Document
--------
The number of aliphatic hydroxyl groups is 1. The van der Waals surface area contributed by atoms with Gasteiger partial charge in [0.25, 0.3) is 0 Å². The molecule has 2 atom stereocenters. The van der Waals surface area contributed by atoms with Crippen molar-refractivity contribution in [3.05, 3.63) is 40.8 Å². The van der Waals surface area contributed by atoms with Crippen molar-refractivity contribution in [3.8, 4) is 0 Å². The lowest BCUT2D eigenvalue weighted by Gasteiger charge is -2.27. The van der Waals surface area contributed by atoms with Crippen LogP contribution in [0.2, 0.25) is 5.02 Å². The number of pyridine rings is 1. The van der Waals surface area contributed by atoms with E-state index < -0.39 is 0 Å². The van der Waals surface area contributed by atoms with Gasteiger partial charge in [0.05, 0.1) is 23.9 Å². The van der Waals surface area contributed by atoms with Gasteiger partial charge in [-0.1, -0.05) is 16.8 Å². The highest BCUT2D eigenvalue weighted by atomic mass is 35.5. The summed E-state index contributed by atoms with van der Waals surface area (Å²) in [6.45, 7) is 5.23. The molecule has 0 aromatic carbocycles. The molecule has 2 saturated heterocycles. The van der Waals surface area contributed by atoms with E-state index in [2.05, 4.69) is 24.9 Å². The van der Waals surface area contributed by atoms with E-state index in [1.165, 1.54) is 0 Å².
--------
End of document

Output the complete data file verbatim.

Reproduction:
The number of aliphatic hydroxyl groups is 1. The van der Waals surface area contributed by atoms with Gasteiger partial charge in [0.25, 0.3) is 0 Å². The molecule has 2 atom stereocenters. The van der Waals surface area contributed by atoms with Crippen molar-refractivity contribution in [3.05, 3.63) is 40.8 Å². The van der Waals surface area contributed by atoms with Crippen molar-refractivity contribution in [3.8, 4) is 0 Å². The lowest BCUT2D eigenvalue weighted by Gasteiger charge is -2.27. The van der Waals surface area contributed by atoms with Crippen LogP contribution in [0.2, 0.25) is 5.02 Å². The number of pyridine rings is 1. The van der Waals surface area contributed by atoms with E-state index < -0.39 is 0 Å². The van der Waals surface area contributed by atoms with Gasteiger partial charge in [0.05, 0.1) is 23.9 Å². The van der Waals surface area contributed by atoms with Gasteiger partial charge in [-0.1, -0.05) is 16.8 Å². The highest BCUT2D eigenvalue weighted by atomic mass is 35.5. The summed E-state index contributed by atoms with van der Waals surface area (Å²) in [6.45, 7) is 5.23. The molecule has 0 aromatic carbocycles. The molecule has 2 saturated heterocycles. The van der Waals surface area contributed by atoms with E-state index in [2.05, 4.69) is 24.9 Å². The van der Waals surface area contributed by atoms with E-state index in [1.165, 1.54) is 0 Å².